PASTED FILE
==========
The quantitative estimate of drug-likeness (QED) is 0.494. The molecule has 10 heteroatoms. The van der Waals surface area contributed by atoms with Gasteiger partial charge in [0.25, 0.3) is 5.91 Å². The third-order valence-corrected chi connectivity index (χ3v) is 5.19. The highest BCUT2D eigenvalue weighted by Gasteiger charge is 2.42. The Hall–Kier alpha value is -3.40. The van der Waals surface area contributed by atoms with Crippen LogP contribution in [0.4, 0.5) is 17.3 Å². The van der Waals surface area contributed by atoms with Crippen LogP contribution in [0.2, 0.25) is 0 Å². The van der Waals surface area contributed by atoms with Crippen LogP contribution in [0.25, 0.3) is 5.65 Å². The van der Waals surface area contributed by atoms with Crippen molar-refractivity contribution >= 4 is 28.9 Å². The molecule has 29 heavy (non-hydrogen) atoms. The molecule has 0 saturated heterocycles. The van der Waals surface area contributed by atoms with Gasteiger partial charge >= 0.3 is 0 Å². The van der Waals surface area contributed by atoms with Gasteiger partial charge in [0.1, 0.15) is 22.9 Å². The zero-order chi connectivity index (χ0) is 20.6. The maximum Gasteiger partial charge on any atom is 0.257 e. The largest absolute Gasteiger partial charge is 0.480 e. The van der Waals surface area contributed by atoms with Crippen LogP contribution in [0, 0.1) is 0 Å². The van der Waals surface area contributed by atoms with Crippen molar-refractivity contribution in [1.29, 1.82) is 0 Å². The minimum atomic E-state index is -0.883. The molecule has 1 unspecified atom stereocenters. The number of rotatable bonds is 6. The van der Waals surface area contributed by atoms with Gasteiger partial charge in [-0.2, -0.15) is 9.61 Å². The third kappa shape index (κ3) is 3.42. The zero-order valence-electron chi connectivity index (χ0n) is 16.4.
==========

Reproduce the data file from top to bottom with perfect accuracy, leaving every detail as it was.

The quantitative estimate of drug-likeness (QED) is 0.494. The molecule has 10 heteroatoms. The van der Waals surface area contributed by atoms with Gasteiger partial charge in [0.25, 0.3) is 5.91 Å². The third-order valence-corrected chi connectivity index (χ3v) is 5.19. The highest BCUT2D eigenvalue weighted by Gasteiger charge is 2.42. The Hall–Kier alpha value is -3.40. The van der Waals surface area contributed by atoms with Crippen LogP contribution in [0.4, 0.5) is 17.3 Å². The van der Waals surface area contributed by atoms with Crippen LogP contribution in [0.2, 0.25) is 0 Å². The van der Waals surface area contributed by atoms with Crippen LogP contribution in [0.25, 0.3) is 5.65 Å². The van der Waals surface area contributed by atoms with Crippen molar-refractivity contribution >= 4 is 28.9 Å². The molecule has 29 heavy (non-hydrogen) atoms. The molecule has 0 saturated heterocycles. The van der Waals surface area contributed by atoms with Gasteiger partial charge >= 0.3 is 0 Å². The van der Waals surface area contributed by atoms with Gasteiger partial charge in [0.1, 0.15) is 22.9 Å². The zero-order chi connectivity index (χ0) is 20.6. The maximum Gasteiger partial charge on any atom is 0.257 e. The largest absolute Gasteiger partial charge is 0.480 e. The van der Waals surface area contributed by atoms with Crippen LogP contribution in [0, 0.1) is 0 Å². The van der Waals surface area contributed by atoms with Crippen molar-refractivity contribution in [1.29, 1.82) is 0 Å². The minimum atomic E-state index is -0.883. The molecule has 1 unspecified atom stereocenters. The number of rotatable bonds is 6. The van der Waals surface area contributed by atoms with Gasteiger partial charge in [-0.2, -0.15) is 9.61 Å². The third kappa shape index (κ3) is 3.42. The zero-order valence-electron chi connectivity index (χ0n) is 16.4.